In Minnesota, as in every state, after a slip and fall accident on someone else's property, it's probably a good idea to look into your options for getting compensation for your losses -- especially if it's fairly clear that the property owner's negligence played a part in your accident.
Whether you decide to file an insurance claim, or take the matter to court via a personal injury lawsuit, a number of Minnesota laws and legal rules will almost certainly affect your case. Two of the most important of these are the statute of limitations deadline for filing a slip and fall lawsuit in court, and the "shared fault" rules that can affect your right to recover compensation if you bear some amount of responsibility for the accident. Read on for the details.
A statute of limitations is a law that puts a time limit on your right to have a lawsuit heard in a state's civil court system. Specific time limits vary depending on the kind of case you want to file.
The statute of limitations that affects your Minnesota slip and fall case is most likely Minnesota Statutes section 541.07, which applies to almost all personal injury cases filed in the state's civil court system, and requires that these kinds of lawsuits be filed within two years of the date of the underlying incident. That would obviously include an injury claim arising out of a slip and fall or some similar incident that occurs on someone else's property.
In rare cases where the slip and fall only resulted in property damage -- maybe you were uninjured in the accident but you broke a very expensive watch, for example -- any lawsuit seeking the repair or replacement of the damaged property must be filed within six years. That deadline is set by Minnesota Statutes section 541.05.
A few things to keep in mind: First, whether your slip and fall lawsuit is for injury or property damage, the success or failure of the case will most likely turn on whether you can prove that the defendant failed to take reasonable steps to keep the property safe and to prevent your accident. Learn more about negligence and proving fault for a slip and fall accident.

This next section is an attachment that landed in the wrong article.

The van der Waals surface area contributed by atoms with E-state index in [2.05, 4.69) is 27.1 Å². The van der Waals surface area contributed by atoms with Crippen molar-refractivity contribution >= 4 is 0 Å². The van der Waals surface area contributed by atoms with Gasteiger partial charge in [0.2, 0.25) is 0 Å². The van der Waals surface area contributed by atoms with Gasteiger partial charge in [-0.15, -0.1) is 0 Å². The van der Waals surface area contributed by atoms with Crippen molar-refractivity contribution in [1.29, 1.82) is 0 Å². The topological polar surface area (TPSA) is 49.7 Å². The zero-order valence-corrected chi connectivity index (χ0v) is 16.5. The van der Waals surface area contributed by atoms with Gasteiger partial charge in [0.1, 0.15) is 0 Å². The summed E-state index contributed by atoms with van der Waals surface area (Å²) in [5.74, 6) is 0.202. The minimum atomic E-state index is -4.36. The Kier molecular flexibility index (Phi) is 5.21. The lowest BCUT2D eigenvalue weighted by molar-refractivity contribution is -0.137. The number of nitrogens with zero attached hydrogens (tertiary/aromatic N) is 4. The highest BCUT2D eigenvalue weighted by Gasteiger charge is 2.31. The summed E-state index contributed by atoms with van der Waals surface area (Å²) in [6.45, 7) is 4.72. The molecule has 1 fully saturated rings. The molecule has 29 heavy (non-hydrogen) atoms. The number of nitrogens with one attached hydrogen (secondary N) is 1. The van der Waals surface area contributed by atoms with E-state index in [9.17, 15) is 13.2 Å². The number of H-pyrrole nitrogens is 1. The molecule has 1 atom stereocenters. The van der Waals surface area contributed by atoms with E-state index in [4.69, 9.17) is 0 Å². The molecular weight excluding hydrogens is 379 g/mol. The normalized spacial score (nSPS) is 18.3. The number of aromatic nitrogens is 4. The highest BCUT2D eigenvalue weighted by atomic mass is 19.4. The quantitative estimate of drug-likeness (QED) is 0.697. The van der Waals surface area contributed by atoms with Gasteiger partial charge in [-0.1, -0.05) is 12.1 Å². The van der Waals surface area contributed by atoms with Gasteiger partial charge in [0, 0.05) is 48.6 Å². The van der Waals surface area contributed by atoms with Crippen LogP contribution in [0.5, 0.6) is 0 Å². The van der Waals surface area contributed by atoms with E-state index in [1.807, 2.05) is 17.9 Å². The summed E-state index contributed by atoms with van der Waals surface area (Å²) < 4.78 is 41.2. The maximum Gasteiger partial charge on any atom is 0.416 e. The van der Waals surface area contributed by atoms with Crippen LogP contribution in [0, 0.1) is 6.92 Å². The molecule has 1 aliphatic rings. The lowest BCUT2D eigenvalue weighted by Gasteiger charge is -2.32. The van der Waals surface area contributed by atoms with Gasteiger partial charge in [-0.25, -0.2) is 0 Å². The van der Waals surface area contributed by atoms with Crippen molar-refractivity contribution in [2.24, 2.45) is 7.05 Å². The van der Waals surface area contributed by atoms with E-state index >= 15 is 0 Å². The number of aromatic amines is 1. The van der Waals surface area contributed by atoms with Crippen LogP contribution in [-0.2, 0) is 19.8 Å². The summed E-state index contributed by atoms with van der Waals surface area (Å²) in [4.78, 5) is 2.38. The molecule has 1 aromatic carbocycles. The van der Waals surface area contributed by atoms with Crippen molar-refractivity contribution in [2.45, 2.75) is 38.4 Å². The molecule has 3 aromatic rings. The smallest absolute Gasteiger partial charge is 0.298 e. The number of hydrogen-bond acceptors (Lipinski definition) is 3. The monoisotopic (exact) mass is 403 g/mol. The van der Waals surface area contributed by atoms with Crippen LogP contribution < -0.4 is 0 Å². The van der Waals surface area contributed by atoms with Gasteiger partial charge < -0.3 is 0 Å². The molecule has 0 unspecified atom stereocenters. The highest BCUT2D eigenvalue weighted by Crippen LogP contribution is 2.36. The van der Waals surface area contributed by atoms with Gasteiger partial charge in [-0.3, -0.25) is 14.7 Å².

Second, if you try to file your lawsuit after the deadline set by Minnesota's statute of limitations has already passed, the property owner (or any other defendant) will almost surely ask the court to dismiss the case. If the court grants the dismissal, your case is over before it can even get started. (Note that in certain rare situations, the statute of limitations clock may pause or "toll," giving you more time to get your case started. Talk to an attorney for the details on these exceptions in Minnesota).
You're making a slip and fall claim, only to hear the property owner argue that you bear some amount of responsibility for the accident. It's a common tactic in every slip and fall case in every state, and Minnesota is no exception. And if the property owner is successful in pinning some of the legal blame on you, any settlement or court award you receive could be significantly lower than it might have been, or you may end up with no compensation at all.
What arguments can you expect to hear from the property owner? Here are a few common examples:
If your Minnesota slip and fall case makes it to court, and the jury decides that you bear some amount of legal blame for the accident, the state's "modified comparative negligence" rule will be used to determine how much compensation (if any) you can still receive from the property owner or other potentially liable parties. Any compensation you receive from the court will be reduced by an amount equal to the percentage of fault that's determined to be yours. (Juries must often assign percentages to each party's liability in a personal injury case.)
So, let's say the jury finds that you are 25 percent responsible for your slip and fall, and your damages (including medical bills, lost income, pain and suffering, and other losses) total $20,000. That will leave the defendant on the hook for $15,000 (your $20,000 total damages minus your 25 percent share of fault for the accident, or $5,000).
You can find the full text of Minnesota's "comparative negligence" rule at Minnesota Statutes section 604.01. This law makes clear that the plaintiff can only recover damages from other at-fault parties "if the contributory fault was not greater than the fault of the person against whom recovery is sought." In other words, if your fault is greater than that of the person you're trying to sue, under Minnesota law you're barred from recovering any compensation at all.
(Learn more about comparative negligence in slip and fall cases.)